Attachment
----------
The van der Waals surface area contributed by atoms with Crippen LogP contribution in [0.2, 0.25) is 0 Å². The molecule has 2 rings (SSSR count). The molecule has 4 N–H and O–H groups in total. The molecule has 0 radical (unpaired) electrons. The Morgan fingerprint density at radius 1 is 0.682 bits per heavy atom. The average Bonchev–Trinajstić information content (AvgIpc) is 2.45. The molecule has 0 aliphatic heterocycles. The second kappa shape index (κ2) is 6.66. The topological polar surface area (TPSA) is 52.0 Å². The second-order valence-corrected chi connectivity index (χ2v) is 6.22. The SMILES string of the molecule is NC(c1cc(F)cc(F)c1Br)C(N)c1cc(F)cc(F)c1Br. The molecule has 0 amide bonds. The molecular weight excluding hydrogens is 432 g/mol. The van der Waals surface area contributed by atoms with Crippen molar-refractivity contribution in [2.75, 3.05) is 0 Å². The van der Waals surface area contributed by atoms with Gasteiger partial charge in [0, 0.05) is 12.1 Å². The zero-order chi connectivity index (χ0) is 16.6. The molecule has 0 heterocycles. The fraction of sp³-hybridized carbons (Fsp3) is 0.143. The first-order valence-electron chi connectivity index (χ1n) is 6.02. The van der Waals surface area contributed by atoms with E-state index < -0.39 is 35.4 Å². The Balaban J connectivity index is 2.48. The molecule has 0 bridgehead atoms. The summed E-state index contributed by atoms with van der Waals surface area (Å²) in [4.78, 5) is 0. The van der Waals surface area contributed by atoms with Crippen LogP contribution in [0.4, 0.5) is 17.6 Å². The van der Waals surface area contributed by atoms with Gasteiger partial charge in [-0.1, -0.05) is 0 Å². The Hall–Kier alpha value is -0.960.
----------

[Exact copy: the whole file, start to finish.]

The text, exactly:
The van der Waals surface area contributed by atoms with Crippen LogP contribution in [0.2, 0.25) is 0 Å². The molecule has 2 rings (SSSR count). The molecule has 4 N–H and O–H groups in total. The molecule has 0 radical (unpaired) electrons. The Morgan fingerprint density at radius 1 is 0.682 bits per heavy atom. The average Bonchev–Trinajstić information content (AvgIpc) is 2.45. The molecule has 0 aliphatic heterocycles. The second kappa shape index (κ2) is 6.66. The topological polar surface area (TPSA) is 52.0 Å². The second-order valence-corrected chi connectivity index (χ2v) is 6.22. The SMILES string of the molecule is NC(c1cc(F)cc(F)c1Br)C(N)c1cc(F)cc(F)c1Br. The molecule has 0 amide bonds. The molecular weight excluding hydrogens is 432 g/mol. The van der Waals surface area contributed by atoms with Crippen molar-refractivity contribution in [2.75, 3.05) is 0 Å². The van der Waals surface area contributed by atoms with Gasteiger partial charge in [0, 0.05) is 12.1 Å². The zero-order chi connectivity index (χ0) is 16.6. The molecule has 0 heterocycles. The fraction of sp³-hybridized carbons (Fsp3) is 0.143. The first-order valence-electron chi connectivity index (χ1n) is 6.02. The van der Waals surface area contributed by atoms with E-state index < -0.39 is 35.4 Å². The Balaban J connectivity index is 2.48. The molecule has 0 bridgehead atoms. The summed E-state index contributed by atoms with van der Waals surface area (Å²) in [4.78, 5) is 0. The van der Waals surface area contributed by atoms with Crippen LogP contribution in [0.4, 0.5) is 17.6 Å². The van der Waals surface area contributed by atoms with Gasteiger partial charge in [-0.1, -0.05) is 0 Å². The Hall–Kier alpha value is -0.960.